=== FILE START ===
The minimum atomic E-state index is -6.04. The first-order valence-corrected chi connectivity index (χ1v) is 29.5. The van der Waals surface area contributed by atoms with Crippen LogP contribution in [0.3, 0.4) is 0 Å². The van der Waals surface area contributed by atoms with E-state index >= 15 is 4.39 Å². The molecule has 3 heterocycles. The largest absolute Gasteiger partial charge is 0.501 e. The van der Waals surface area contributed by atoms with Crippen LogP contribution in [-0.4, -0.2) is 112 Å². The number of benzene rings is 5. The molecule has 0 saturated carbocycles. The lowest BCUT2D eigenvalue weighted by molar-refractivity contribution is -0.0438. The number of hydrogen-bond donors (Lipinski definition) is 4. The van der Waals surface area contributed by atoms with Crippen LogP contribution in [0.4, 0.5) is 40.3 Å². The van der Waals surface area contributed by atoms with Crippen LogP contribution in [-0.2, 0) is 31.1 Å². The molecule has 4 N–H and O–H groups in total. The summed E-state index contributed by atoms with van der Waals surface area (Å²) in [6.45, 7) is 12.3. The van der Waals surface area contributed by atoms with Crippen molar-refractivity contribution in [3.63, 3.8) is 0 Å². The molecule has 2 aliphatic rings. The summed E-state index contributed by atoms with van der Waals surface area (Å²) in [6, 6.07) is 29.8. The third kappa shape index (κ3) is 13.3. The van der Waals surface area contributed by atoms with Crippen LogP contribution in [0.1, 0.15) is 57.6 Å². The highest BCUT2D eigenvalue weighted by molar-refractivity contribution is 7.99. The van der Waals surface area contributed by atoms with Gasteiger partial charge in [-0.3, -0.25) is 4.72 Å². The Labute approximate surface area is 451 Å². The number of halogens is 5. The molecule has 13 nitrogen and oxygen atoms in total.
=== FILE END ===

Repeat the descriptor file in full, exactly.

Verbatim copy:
The minimum atomic E-state index is -6.04. The first-order valence-corrected chi connectivity index (χ1v) is 29.5. The van der Waals surface area contributed by atoms with Crippen LogP contribution in [0.3, 0.4) is 0 Å². The van der Waals surface area contributed by atoms with E-state index >= 15 is 4.39 Å². The molecule has 3 heterocycles. The largest absolute Gasteiger partial charge is 0.501 e. The van der Waals surface area contributed by atoms with Crippen LogP contribution in [-0.4, -0.2) is 112 Å². The number of benzene rings is 5. The molecule has 0 saturated carbocycles. The lowest BCUT2D eigenvalue weighted by molar-refractivity contribution is -0.0438. The number of hydrogen-bond donors (Lipinski definition) is 4. The van der Waals surface area contributed by atoms with Crippen LogP contribution in [0.4, 0.5) is 40.3 Å². The van der Waals surface area contributed by atoms with Crippen LogP contribution in [-0.2, 0) is 31.1 Å². The molecule has 4 N–H and O–H groups in total. The summed E-state index contributed by atoms with van der Waals surface area (Å²) in [6.45, 7) is 12.3. The van der Waals surface area contributed by atoms with Crippen molar-refractivity contribution in [3.63, 3.8) is 0 Å². The molecule has 2 aliphatic rings. The summed E-state index contributed by atoms with van der Waals surface area (Å²) in [6, 6.07) is 29.8. The third kappa shape index (κ3) is 13.3. The van der Waals surface area contributed by atoms with Crippen LogP contribution in [0.1, 0.15) is 57.6 Å². The highest BCUT2D eigenvalue weighted by molar-refractivity contribution is 7.99. The van der Waals surface area contributed by atoms with Gasteiger partial charge in [-0.3, -0.25) is 4.72 Å². The Labute approximate surface area is 451 Å². The number of halogens is 5. The molecule has 13 nitrogen and oxygen atoms in total.